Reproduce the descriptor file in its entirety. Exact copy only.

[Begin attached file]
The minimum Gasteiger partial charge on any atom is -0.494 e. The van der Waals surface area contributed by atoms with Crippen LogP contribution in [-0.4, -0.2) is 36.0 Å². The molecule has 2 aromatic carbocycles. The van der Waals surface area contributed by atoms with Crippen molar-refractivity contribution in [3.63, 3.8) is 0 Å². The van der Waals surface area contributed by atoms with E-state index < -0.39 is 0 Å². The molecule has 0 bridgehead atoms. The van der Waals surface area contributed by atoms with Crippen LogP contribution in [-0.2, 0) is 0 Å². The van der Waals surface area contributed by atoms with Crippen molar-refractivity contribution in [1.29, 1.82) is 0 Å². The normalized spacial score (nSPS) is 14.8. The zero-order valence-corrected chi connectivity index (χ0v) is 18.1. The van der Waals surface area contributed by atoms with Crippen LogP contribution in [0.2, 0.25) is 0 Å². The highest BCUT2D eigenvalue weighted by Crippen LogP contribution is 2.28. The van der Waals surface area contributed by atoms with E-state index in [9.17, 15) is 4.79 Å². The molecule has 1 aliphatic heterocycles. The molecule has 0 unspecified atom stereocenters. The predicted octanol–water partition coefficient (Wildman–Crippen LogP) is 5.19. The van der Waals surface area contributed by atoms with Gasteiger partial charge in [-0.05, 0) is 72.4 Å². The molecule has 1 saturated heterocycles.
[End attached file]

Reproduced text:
The minimum Gasteiger partial charge on any atom is -0.494 e. The van der Waals surface area contributed by atoms with Crippen LogP contribution in [-0.4, -0.2) is 36.0 Å². The molecule has 2 aromatic carbocycles. The van der Waals surface area contributed by atoms with Crippen molar-refractivity contribution in [3.63, 3.8) is 0 Å². The van der Waals surface area contributed by atoms with E-state index < -0.39 is 0 Å². The molecule has 0 bridgehead atoms. The van der Waals surface area contributed by atoms with Crippen LogP contribution in [-0.2, 0) is 0 Å². The van der Waals surface area contributed by atoms with Crippen molar-refractivity contribution in [1.29, 1.82) is 0 Å². The normalized spacial score (nSPS) is 14.8. The zero-order valence-corrected chi connectivity index (χ0v) is 18.1. The van der Waals surface area contributed by atoms with Crippen LogP contribution in [0.2, 0.25) is 0 Å². The highest BCUT2D eigenvalue weighted by Crippen LogP contribution is 2.28. The van der Waals surface area contributed by atoms with E-state index in [9.17, 15) is 4.79 Å². The molecule has 1 aliphatic heterocycles. The molecule has 0 unspecified atom stereocenters. The predicted octanol–water partition coefficient (Wildman–Crippen LogP) is 5.19. The van der Waals surface area contributed by atoms with Gasteiger partial charge in [-0.05, 0) is 72.4 Å². The molecule has 1 saturated heterocycles.